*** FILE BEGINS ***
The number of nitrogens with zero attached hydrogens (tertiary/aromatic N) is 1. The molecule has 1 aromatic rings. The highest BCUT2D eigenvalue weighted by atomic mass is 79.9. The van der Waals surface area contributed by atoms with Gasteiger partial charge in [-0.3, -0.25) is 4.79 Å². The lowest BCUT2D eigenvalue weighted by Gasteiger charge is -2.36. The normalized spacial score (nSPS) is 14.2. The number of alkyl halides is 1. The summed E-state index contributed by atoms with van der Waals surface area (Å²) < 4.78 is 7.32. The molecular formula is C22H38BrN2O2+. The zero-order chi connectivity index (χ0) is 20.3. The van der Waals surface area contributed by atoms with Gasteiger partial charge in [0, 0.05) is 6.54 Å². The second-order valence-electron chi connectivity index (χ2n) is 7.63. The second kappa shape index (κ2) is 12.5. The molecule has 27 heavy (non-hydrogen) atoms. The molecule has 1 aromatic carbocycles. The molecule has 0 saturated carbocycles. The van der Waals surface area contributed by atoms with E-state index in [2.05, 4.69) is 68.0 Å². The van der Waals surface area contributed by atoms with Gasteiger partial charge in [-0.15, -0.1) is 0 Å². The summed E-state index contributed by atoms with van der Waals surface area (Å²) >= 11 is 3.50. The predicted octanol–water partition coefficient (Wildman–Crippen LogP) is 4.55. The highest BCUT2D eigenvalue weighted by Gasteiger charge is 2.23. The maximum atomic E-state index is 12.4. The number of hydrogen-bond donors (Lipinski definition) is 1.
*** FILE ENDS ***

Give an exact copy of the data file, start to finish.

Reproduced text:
The number of nitrogens with zero attached hydrogens (tertiary/aromatic N) is 1. The molecule has 1 aromatic rings. The highest BCUT2D eigenvalue weighted by atomic mass is 79.9. The van der Waals surface area contributed by atoms with Gasteiger partial charge in [-0.3, -0.25) is 4.79 Å². The lowest BCUT2D eigenvalue weighted by Gasteiger charge is -2.36. The normalized spacial score (nSPS) is 14.2. The number of alkyl halides is 1. The summed E-state index contributed by atoms with van der Waals surface area (Å²) < 4.78 is 7.32. The molecular formula is C22H38BrN2O2+. The zero-order chi connectivity index (χ0) is 20.3. The van der Waals surface area contributed by atoms with Gasteiger partial charge in [0, 0.05) is 6.54 Å². The second-order valence-electron chi connectivity index (χ2n) is 7.63. The second kappa shape index (κ2) is 12.5. The molecule has 27 heavy (non-hydrogen) atoms. The molecule has 1 aromatic carbocycles. The molecule has 0 saturated carbocycles. The van der Waals surface area contributed by atoms with E-state index in [2.05, 4.69) is 68.0 Å². The van der Waals surface area contributed by atoms with Gasteiger partial charge in [-0.15, -0.1) is 0 Å². The summed E-state index contributed by atoms with van der Waals surface area (Å²) >= 11 is 3.50. The predicted octanol–water partition coefficient (Wildman–Crippen LogP) is 4.55. The highest BCUT2D eigenvalue weighted by Gasteiger charge is 2.23. The maximum atomic E-state index is 12.4. The number of hydrogen-bond donors (Lipinski definition) is 1.